I was really excited when the Piedmont Park Farmer’s Market opened up this past weekend. Last fall, the market was something of a Saturday morning ritual. We’d wake up as early as possible, haul the dog into the car, and park the car as close to Piedmont Park as we could get. Once at the market, we’d share a cup of iced almond coffee from our favorite vendor and buy a little bit of whatever produce looked good. Even little Riley got to sip water and sample dog biscuits from one of the stalls.
It’s very easy to get overwhelmed at the farmer’s market, much more so than at a grocery store. When you walk into the Publix or Pathmark closest to your house, there’s tons of fruit and vegetables to peruse. While the offerings might look shiny and inviting, it’s mostly smoke and mirrors creating an illusion. Have you ever gotten strawberries in November? They’re watery and tasteless. They were picked unripe so they’d hold up for transport, gassed with ethylene to give them color, and then shipped across the country for you to buy at a ridiculously high price. Yum.
On the other hand, at the farmer’s market, you can be reasonably sure that everything came from the ground very recently. If you see strawberries for sale, it’s because they’re actually in season. Therefore, they are probably delicious. This makes me want to go nuts and buy everything I see.
But it’s best to not go nuts, especially when it comes to fresh and highly perishable produce. My goal for this season is to keep my purchases limited to staple items and a couple of things that I’ve been craving, or want to experiment with. At least on this first weekend I was able to stick to this. We left the farmer’s market with a relatively light load: eggs, strawberries, kale, and green garlic.
I was intrigued when I saw something that looked like somewhat like leeks, but had a thicker bulb at the end. The vendor told us it was green garlic. When we cut into the bulb at the bottom, he said, pieces of garlic would be inside. I’d never seen garlic looking like anything but a bunch of cloves bound by papery membrane. In the spirit of adventure, we brought some home.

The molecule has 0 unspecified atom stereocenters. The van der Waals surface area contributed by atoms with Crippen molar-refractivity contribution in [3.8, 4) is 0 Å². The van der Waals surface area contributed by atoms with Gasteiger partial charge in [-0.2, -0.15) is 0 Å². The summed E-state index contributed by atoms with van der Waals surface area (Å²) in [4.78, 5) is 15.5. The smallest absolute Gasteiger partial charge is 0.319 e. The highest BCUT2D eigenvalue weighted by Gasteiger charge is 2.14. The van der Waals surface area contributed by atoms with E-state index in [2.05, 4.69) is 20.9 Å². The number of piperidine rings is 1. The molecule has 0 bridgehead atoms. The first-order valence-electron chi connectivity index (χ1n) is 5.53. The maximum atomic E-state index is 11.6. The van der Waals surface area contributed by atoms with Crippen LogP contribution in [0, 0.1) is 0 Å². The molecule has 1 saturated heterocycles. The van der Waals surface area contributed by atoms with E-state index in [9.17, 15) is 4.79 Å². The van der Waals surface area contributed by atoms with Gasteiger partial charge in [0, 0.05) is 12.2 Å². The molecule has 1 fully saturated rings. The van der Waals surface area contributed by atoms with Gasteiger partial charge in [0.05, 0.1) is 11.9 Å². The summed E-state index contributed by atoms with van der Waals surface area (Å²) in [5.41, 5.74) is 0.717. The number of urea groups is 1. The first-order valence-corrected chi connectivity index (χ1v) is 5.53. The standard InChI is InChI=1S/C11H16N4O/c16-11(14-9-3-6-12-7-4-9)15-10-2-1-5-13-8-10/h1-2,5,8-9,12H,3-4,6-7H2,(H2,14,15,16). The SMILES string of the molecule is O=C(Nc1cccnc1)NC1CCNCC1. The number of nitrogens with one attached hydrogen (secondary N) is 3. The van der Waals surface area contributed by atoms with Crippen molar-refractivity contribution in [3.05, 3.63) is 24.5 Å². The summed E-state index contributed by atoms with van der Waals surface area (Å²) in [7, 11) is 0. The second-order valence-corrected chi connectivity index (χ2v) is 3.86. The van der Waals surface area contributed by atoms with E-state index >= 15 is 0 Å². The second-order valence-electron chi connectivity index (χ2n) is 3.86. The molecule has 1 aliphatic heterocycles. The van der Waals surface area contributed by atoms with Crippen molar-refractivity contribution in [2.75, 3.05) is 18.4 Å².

I brought it home to investigate. The greens on top still looked somewhat like leeks. I sliced them off and saved them for later use.
Cutting into the head yielded whole cloves of garlic, nestled within the layers.
Of course I tasted the baby garlic to compare it to the cured garlic that we see in stores. It was surprisingly delicious. It definitely had a garlicky taste, but it was milder, sweeter, and not at all pungent. The next question was, what should I cook with it?
My significant other has an extremely sensitive nose and is quick to show it off. Whenever I eat garlic out of his sight, he knows. Even if I brush my teeth and chew tons of gum, he can always tell that I had falafel for lunch that day. While this is charming in its own way, my top priority was to take advantage of the garlic’s delicate flavor. I decided that I would make pesto. It was a breeze: the garlic, basil, walnuts, parmiaggiano, olive oil, salt, and pepper went for a spin in the food processor. I used more garlic than I would usually would, and the resulting pesto was delicious. Its flavor was bright, garlicky but not overwhelmingly so. Furthermore, it went completely undetected by Xavier, so that was fun.
With the rest of the fresh garlic, I decided to riff from a New York Times recipe. The author originally envisioned a gratin fashioned from beet greens, green garlic, and barley. A bit of Gruyere cheese was to deepen the flavor. Mine used farmer’s market kale and arborio rice, and mozzarella. Sometimes you just have to use what’s already in the fridge. Regardless of the changes, this dish was amazing. I’m excited to obtain beet greens later at some point – I’ll make a gratin the way Martha Rose Shulman intended.
I’m really excited that the farmer’s market is open again, and I can’t wait to experiment with more new vegetables as spring and summer continue. And for the record? The strawberries that we bought were the tastiest that I’ve ever had.